To achieve these goals the borough has partnered with a litany of far-leftist social and political organizations to garner feedback on how the climate plan should look.

While the borough’s climate proposal won’t be finalized until later this year, Fairbanks Borough Mayor Bryce Ward laid out the general features in an open letter to the community in April.

He said the plan will focus on borough operations, facilities, policies and practices, and noted that the borough owns over 90 major buildings, most of which are part of the school district, and more than 150 other facilities such as parks, sporting fields, cabins, playgrounds, recreation areas, and the Tanana River Levee.

The goal of the climate plan is to “reduce the borough’s contributions to climate change by lowering greenhouse gas emissions,” and to focus on “making borough operations more sustainable and resilient in the face of a changing climate,” Mayor Ward said.

While he acknowledged that the “current effort focuses on borough operations and facilities,” Ward said the end goal is to “spur and support” additional community-wide action on climate change.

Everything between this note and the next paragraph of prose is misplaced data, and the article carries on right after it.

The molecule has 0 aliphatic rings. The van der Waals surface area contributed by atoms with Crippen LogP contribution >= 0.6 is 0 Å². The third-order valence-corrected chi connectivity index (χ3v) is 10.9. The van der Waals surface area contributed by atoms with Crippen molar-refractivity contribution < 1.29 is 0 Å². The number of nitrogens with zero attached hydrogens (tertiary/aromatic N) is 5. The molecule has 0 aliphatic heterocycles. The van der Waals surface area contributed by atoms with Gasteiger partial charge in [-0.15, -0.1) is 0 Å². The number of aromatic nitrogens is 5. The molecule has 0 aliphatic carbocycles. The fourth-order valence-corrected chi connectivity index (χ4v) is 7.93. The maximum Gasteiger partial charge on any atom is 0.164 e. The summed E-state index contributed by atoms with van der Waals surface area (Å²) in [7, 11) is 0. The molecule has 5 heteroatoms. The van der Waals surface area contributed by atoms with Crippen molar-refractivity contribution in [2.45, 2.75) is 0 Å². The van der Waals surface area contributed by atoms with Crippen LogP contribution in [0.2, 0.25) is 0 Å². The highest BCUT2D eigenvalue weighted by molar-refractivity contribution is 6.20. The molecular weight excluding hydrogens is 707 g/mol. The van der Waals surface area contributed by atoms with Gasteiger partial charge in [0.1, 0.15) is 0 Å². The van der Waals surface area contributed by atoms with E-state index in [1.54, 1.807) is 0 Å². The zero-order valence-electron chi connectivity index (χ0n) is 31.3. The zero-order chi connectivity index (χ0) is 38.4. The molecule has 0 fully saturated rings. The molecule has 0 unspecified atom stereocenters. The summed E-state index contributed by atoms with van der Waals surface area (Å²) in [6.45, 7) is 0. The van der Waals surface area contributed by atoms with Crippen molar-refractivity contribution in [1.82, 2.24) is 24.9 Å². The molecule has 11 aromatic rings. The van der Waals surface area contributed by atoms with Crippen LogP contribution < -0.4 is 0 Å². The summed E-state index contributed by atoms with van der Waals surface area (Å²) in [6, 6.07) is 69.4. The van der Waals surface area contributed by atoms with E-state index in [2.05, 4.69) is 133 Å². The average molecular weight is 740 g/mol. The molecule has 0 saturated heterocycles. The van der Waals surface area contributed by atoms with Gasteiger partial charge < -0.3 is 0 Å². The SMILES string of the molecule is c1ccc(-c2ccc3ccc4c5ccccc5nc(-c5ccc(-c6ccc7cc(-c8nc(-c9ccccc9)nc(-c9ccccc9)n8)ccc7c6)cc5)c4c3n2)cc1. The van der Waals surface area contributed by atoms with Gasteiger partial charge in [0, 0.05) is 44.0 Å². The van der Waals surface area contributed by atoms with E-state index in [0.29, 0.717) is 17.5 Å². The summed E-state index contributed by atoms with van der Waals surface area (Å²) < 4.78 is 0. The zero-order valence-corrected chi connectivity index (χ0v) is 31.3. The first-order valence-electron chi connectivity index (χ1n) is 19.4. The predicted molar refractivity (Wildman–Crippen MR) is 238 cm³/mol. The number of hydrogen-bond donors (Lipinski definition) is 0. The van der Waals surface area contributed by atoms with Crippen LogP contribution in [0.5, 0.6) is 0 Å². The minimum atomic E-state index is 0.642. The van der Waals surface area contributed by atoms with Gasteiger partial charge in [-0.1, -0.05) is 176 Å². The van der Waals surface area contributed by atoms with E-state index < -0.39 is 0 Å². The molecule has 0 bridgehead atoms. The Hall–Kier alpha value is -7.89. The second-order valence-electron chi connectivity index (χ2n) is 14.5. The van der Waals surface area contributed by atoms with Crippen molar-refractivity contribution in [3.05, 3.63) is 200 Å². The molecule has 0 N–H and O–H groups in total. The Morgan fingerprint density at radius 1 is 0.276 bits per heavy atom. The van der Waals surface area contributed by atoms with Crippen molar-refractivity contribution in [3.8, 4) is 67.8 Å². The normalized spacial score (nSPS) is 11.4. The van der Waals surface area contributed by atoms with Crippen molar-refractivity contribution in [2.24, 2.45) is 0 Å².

The very first guiding principle in the Fairbanks borough’s community engagement plan attempts to link environmental policies to elements found in critical race theory.

It claims that low income, disabled, immigrant, elderly, and “black and brown” communities are “more susceptible to the negative impacts of climate change.”

It blames this on “systemic racism, classism and discrimination,” and says any effective climate plan must be explicitly dedicated to achieving so-called “equity, inclusion and environmental justice.”

To achieve these goals the borough has partnered with a litany of far-leftist social and political organizations to help shape the plan. These groups include LGBTQ activists, Big Labor, multiple state agencies, the ACLU and NAACP, along with groups from industry, conservation and wildlife and other sectors.